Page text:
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Artwork of arteriole dilated by alpha-blocker drug

Artwork of arteriole dilated by alpha-blocker drug

M726/0004

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Credit

JOHN BAVOSI / SCIENCE PHOTO LIBRARY JOHN BAVOSI / SCIENCE PHOTO LIBRARY

Caption

Dilated arteriole. Artwork of an arteriole (small artery) dilated by an alpha-blocker drug given to treat hypertension - abnormally high blood pressure. The large red cells are red blood cells. The smaller blue cells are platelets, which play a role in blood clotting. The arteriole's outer muscular wall is dark pink. Its inner membrane is light pink. Nerves are shown in blue and yellow. Hypertension increases the risk of heart disease and stroke. Alpha-blockers relieve the condition by blocking the signals from nerves that make arterioles constrict. As a result the arteriole dilates (vasodilation), improving peripheral blood flow and reducing blood pressure.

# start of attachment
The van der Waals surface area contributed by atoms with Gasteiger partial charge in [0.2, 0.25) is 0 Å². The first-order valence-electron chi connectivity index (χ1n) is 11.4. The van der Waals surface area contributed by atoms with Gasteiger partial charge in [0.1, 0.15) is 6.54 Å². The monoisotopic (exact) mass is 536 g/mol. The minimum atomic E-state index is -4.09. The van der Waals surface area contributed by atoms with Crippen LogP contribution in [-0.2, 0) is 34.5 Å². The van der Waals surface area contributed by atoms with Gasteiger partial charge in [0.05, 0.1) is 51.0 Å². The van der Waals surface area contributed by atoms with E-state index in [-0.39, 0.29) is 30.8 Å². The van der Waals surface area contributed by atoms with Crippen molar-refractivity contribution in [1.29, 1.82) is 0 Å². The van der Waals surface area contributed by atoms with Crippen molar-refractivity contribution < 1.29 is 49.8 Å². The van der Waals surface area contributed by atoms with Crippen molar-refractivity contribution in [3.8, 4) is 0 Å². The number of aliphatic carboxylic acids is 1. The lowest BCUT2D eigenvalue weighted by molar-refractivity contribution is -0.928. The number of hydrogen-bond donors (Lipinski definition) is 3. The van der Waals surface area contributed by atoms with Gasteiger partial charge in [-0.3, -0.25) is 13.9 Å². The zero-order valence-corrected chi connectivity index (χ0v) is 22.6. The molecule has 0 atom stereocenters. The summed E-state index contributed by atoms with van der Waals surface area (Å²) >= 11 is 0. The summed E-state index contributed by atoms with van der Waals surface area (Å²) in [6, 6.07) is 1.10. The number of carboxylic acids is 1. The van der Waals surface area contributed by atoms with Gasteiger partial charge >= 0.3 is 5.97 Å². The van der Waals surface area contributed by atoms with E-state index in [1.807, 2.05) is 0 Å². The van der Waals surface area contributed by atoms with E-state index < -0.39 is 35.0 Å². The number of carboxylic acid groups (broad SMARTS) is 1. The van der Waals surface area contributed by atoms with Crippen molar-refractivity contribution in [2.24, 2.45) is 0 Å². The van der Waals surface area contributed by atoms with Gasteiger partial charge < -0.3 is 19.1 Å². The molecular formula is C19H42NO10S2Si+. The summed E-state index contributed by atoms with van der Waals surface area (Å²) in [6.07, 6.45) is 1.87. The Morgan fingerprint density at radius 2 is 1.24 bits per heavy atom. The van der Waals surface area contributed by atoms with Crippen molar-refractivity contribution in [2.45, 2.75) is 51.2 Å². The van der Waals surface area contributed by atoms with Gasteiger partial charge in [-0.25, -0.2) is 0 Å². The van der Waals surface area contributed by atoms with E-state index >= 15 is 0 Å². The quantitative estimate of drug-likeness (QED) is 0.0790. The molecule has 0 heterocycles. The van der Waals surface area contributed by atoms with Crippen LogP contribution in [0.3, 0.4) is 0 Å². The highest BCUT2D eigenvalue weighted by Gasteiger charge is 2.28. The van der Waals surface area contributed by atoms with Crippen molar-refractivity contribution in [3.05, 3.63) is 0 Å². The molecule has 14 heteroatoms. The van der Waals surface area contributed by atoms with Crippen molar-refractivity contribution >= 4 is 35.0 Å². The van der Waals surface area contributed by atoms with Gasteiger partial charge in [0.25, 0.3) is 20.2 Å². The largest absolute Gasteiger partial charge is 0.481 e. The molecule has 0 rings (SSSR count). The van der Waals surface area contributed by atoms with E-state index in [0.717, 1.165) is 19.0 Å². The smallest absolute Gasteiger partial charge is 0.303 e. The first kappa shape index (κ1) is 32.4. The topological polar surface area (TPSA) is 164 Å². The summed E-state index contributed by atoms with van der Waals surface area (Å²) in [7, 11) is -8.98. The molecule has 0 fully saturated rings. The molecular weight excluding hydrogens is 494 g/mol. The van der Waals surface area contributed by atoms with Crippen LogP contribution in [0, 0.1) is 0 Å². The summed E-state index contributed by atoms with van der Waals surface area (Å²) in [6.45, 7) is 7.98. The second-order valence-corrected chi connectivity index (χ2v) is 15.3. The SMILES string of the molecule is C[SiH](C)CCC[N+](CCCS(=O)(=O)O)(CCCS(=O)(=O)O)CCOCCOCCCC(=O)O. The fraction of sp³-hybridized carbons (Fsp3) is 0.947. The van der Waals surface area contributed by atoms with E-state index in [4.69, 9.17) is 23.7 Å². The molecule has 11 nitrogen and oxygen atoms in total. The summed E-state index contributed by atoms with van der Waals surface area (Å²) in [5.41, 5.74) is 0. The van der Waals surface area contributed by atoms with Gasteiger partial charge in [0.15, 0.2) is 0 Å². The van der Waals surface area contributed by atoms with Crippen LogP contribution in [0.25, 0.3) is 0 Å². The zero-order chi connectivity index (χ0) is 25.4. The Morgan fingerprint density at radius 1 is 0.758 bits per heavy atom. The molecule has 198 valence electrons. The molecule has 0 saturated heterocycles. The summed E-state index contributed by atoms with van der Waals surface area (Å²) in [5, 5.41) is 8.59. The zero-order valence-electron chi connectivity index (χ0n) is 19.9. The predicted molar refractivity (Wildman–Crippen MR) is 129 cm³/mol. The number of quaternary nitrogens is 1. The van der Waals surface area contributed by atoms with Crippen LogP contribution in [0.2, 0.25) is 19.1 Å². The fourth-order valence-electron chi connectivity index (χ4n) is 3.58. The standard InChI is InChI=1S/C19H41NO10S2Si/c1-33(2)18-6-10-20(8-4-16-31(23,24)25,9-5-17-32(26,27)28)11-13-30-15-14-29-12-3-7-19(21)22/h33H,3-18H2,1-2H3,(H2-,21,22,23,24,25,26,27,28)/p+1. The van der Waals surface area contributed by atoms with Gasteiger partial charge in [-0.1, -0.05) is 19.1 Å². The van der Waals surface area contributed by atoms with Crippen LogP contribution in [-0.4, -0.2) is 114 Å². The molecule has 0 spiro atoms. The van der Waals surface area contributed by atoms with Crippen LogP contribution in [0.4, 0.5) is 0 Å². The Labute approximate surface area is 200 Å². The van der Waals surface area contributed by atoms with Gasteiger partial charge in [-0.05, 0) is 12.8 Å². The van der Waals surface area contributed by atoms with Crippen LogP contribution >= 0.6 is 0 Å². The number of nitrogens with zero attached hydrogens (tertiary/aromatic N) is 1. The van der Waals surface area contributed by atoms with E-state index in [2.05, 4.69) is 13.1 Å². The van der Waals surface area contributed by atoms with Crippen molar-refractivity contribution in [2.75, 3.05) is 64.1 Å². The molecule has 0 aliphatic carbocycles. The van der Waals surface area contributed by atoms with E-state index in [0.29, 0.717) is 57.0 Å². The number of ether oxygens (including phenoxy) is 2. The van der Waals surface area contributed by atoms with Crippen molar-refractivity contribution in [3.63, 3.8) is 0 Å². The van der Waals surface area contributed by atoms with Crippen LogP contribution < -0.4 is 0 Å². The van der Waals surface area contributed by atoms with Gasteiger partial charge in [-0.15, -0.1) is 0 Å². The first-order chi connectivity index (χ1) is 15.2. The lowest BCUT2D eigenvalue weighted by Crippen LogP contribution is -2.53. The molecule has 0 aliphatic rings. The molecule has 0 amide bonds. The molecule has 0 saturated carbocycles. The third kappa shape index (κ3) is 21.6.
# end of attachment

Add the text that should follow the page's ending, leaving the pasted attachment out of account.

Release details

Model release not required. Property release not required.

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